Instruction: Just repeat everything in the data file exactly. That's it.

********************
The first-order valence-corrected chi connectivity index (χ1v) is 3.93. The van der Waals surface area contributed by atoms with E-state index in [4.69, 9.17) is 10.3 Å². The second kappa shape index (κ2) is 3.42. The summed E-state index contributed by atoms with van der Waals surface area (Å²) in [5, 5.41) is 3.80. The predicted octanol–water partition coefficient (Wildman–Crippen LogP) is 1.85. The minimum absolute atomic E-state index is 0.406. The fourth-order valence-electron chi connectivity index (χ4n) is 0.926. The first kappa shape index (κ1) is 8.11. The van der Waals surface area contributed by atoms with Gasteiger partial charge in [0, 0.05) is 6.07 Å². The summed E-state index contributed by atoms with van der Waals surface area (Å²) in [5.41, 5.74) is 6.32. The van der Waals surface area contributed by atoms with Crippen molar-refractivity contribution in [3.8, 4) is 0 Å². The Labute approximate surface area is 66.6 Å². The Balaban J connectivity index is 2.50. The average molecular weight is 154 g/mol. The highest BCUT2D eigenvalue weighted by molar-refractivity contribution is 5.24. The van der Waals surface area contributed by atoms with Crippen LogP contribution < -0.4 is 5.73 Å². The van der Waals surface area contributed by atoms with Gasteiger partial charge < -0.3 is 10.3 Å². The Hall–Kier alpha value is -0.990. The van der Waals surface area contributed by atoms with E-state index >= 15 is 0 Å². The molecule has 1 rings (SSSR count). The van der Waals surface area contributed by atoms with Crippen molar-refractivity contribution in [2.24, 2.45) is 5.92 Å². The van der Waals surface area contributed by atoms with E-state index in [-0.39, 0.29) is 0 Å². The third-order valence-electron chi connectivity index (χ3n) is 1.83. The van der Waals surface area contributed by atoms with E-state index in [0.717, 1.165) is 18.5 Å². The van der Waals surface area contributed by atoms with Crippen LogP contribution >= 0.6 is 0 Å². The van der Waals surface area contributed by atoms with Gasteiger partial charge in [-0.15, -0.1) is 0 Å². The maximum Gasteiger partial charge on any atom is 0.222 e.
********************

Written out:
The first-order valence-corrected chi connectivity index (χ1v) is 3.93. The van der Waals surface area contributed by atoms with E-state index in [4.69, 9.17) is 10.3 Å². The second kappa shape index (κ2) is 3.42. The summed E-state index contributed by atoms with van der Waals surface area (Å²) in [5, 5.41) is 3.80. The predicted octanol–water partition coefficient (Wildman–Crippen LogP) is 1.85. The minimum absolute atomic E-state index is 0.406. The fourth-order valence-electron chi connectivity index (χ4n) is 0.926. The first kappa shape index (κ1) is 8.11. The van der Waals surface area contributed by atoms with Gasteiger partial charge in [0, 0.05) is 6.07 Å². The summed E-state index contributed by atoms with van der Waals surface area (Å²) in [5.41, 5.74) is 6.32. The van der Waals surface area contributed by atoms with Crippen molar-refractivity contribution in [3.8, 4) is 0 Å². The Labute approximate surface area is 66.6 Å². The Balaban J connectivity index is 2.50. The average molecular weight is 154 g/mol. The highest BCUT2D eigenvalue weighted by molar-refractivity contribution is 5.24. The van der Waals surface area contributed by atoms with Crippen LogP contribution < -0.4 is 5.73 Å². The van der Waals surface area contributed by atoms with Gasteiger partial charge < -0.3 is 10.3 Å². The Hall–Kier alpha value is -0.990. The van der Waals surface area contributed by atoms with E-state index >= 15 is 0 Å². The molecule has 1 rings (SSSR count). The van der Waals surface area contributed by atoms with Crippen molar-refractivity contribution in [2.24, 2.45) is 5.92 Å². The van der Waals surface area contributed by atoms with E-state index in [-0.39, 0.29) is 0 Å². The third-order valence-electron chi connectivity index (χ3n) is 1.83. The van der Waals surface area contributed by atoms with E-state index in [0.717, 1.165) is 18.5 Å². The van der Waals surface area contributed by atoms with Crippen LogP contribution >= 0.6 is 0 Å². The van der Waals surface area contributed by atoms with Gasteiger partial charge in [-0.15, -0.1) is 0 Å². The maximum Gasteiger partial charge on any atom is 0.222 e.